By Joe Johnson
State Rep. Marcus Wiedower did not illegally accept campaign contributions while the General Assembly was in session earlier this year, according to the freshman incumbent’s campaign. The campaign issued an explanation after Classic City News published a story Monday about a member of Athens-Clarke County Democrats distributing to media outlets a complaint he filed on Sept. 8 with the Georgia Government Transparency and Campaign Finance Commission that Wiedower (R-119) accepted 21 campaign donations totaling $15,000 between Jan. 17 and 23, during the state house session that began Jan. 13.
According to Georgia law, “No member of the General Assembly or that member’s campaign committee...shall seek or accept a contribution or a pledge of a contribution to the member, the member’s campaign committee...during a legislative session.”
Wiedower’s campaign said the campaign funds were received prior to the start of the General Assembly, but the wrong date of receipt of those funds were recorded on a campaign contribution disclosure report that Wiedower filed on Feb. 7.
“When a complaint is released to the media like this, it is usually just a political hit. That is all that is happening here,” Wiedower’s campaign said in a statement. “Representative Wiedower takes his compliance obligations seriously, and there was no violation of the Campaign Finance Act.
“In this case, all contributions were received and accepted before the legislative session started. Due to an oversight, when the campaign contribution disclosure report was prepared, the date of deposit was used on the report rather than the date of receipt. The campaign committee is filing an amendment to cure this technical defect.”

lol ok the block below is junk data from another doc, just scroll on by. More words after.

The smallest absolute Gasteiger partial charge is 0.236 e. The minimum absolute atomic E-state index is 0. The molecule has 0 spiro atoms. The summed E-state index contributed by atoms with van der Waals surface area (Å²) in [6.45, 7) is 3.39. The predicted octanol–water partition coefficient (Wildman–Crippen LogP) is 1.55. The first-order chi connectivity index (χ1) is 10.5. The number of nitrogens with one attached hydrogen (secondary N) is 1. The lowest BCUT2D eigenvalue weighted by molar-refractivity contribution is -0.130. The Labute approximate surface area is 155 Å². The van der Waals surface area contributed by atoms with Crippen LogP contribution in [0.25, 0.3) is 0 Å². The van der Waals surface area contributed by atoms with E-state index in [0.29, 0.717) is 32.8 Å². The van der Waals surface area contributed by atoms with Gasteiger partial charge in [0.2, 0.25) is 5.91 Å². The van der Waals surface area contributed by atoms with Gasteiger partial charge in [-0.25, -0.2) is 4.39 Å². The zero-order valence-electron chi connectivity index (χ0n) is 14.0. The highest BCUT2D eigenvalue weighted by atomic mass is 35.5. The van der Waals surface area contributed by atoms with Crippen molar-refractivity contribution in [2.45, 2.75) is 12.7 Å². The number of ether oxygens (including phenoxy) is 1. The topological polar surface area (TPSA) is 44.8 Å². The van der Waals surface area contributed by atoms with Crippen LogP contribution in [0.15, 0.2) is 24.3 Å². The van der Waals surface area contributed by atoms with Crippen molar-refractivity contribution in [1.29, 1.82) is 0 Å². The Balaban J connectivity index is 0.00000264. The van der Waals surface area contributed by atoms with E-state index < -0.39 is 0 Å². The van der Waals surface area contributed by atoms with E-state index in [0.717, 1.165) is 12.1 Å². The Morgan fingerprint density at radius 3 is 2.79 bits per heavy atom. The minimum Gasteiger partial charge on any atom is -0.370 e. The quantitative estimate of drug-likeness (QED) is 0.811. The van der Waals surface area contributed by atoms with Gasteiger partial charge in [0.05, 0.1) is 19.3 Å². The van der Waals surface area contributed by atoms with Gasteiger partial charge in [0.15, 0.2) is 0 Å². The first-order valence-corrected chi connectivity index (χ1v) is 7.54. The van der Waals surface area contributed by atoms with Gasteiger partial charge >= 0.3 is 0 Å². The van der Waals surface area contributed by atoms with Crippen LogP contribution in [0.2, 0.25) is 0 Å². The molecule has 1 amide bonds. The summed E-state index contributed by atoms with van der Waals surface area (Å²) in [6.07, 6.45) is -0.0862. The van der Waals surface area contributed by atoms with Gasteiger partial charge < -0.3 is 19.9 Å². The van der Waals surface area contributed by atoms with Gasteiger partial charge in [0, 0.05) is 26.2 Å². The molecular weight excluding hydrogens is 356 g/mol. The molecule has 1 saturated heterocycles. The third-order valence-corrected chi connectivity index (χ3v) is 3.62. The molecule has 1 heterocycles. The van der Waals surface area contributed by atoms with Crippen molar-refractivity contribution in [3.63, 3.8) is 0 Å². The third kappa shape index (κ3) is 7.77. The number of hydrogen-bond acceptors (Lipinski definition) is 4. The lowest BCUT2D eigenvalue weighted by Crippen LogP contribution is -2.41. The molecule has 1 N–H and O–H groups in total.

Wiedower is campaigning to retain his seat in the face of a challenge by Democrat Jonathan Wallace.
State house District 119 includes parts of Athens-Clarke and Oconee counties.
Athens-Clarke County Democrat Bruce Menke denied that his complaint to the campaign finance commission was just a political hit job.
“This publication of donation reports enables the voters to be comfortable that each candidate is acting in compliance with the rules,” he said. “By the same token, if the candidate submits records which appear to show an irregularity, it is both appropriate and a service to the voters to call that matter to the attention of the Georgia Transparency and Campaign Finance Commission for examination. The requirement that candidates file donation reports, the availability of those reports for public inspection and the creation of the commission to oversee compliance with the rules are all of a piece. The voters who note and report anomalies in donation reports are rendering an important service and contributing to ensuring that all candidates follow the rules and that all candidates are competing on a level playing field.”
Menke added, “There is something disingenuous about a candidate who submits an official report to a state agency, a report which is to made available to the public for inspection, a report which raises a question of a possible infraction and then claims that, when a voter asks the commission to look into the matter, it is a political hit job.
“On the contrary, let us continue to encourage all voters to be attentive to the official submissions made by all of our candidates and to be prepared to report concerns to the commission,” Menke said. “Each of us plays an important role in guaranteeing compliance with the law. That is the way we guarantee that every candidate, regardless of political affiliation, is in full compliance with the law.”